Eight run for BoE: How will they support students? by Kasal Smaha Reporter photo by Alyssa Mattison Mark Lastova, nominee for the FCPS Teacher of the Year Award, engages his students in discussion about engineering.

Design and Development. Lastova is one of two qualified to teach Project Lead the Way classes. Patrick Greene teaches Digital Electronics. All of the courses offered provides hands-on experiences in computer sciences, engineering, and biomedical sciences. Students develop problemsolving, critical and creative thinking, and communication skills. Linganore has been recognized by the University of Maryland Clark School of Engineering as one of the top 25 “Source” schools that send students to study engineering at UMD. “He teaches some complicated subjects, but he makes everything easy to understand. He also has a good sense of humor and builds good relationships with his students. I always enjoy his classes,” said senior Corinne DeFrancisci. During the final selection, the panel will review all nominees’ short essays and conduct an interview with each nominee at the end of April. The panel will then award one teacher with the FCPS Teacher of the Year Award, and that person will be eligible for the Maryland Teacher of the Year Award. “Mr. Lastova teaches in a way that encourages creativity that really isn’t available in other classes. In math and science, there is usually a set process on how to do a lab or an equation, but Mr. Lastova uses his position in the PLTW classes to stimulate as much creativity as possible from his students,” said senior Kylan Connolly.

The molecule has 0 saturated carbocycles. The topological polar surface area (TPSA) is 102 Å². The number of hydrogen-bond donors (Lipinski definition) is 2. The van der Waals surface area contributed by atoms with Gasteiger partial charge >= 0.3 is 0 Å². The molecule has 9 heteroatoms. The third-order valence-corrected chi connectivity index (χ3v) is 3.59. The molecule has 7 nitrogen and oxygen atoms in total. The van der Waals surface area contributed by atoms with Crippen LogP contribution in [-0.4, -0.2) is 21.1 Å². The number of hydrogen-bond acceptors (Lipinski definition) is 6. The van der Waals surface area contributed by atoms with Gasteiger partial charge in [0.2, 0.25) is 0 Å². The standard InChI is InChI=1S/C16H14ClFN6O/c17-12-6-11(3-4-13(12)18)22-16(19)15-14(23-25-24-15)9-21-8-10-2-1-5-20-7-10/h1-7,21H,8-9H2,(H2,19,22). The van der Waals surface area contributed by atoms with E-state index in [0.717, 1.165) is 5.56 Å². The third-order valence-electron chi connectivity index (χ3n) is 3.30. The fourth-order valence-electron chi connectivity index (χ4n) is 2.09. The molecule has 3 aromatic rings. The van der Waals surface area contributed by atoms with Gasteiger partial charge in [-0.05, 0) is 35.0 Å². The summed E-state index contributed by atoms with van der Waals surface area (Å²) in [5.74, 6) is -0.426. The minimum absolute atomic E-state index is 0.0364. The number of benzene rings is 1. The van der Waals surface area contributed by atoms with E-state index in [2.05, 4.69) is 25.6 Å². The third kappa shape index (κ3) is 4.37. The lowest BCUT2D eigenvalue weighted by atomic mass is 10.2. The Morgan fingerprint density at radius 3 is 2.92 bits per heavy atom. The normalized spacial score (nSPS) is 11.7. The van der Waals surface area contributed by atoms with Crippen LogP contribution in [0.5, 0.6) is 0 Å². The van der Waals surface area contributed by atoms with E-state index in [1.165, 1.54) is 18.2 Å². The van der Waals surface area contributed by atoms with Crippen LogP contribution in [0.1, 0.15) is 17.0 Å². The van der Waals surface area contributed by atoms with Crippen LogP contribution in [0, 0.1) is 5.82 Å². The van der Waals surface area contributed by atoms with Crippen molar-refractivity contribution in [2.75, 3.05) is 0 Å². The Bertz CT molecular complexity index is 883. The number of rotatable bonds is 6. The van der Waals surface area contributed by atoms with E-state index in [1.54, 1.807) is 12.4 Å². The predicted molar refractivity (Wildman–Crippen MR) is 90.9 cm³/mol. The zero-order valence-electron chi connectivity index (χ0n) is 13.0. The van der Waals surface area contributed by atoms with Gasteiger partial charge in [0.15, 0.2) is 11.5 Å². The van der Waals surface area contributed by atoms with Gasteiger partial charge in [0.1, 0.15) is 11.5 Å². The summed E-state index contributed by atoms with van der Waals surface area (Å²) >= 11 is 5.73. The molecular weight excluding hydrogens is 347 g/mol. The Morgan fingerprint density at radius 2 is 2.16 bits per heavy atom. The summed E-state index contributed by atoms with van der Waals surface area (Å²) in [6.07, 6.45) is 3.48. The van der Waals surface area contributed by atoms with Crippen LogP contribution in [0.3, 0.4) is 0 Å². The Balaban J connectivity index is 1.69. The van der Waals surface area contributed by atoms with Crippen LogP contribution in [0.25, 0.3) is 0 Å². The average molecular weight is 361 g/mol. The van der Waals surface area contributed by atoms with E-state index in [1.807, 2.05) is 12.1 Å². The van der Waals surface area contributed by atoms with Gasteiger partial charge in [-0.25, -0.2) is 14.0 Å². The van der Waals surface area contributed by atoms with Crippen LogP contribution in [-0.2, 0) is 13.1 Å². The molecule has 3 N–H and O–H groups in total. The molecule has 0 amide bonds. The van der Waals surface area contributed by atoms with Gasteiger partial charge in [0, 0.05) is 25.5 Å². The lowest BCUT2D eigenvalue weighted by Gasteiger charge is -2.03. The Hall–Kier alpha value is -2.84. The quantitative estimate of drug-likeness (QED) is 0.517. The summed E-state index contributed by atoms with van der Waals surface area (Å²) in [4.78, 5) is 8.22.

Read more at http://lhslance.org/te4do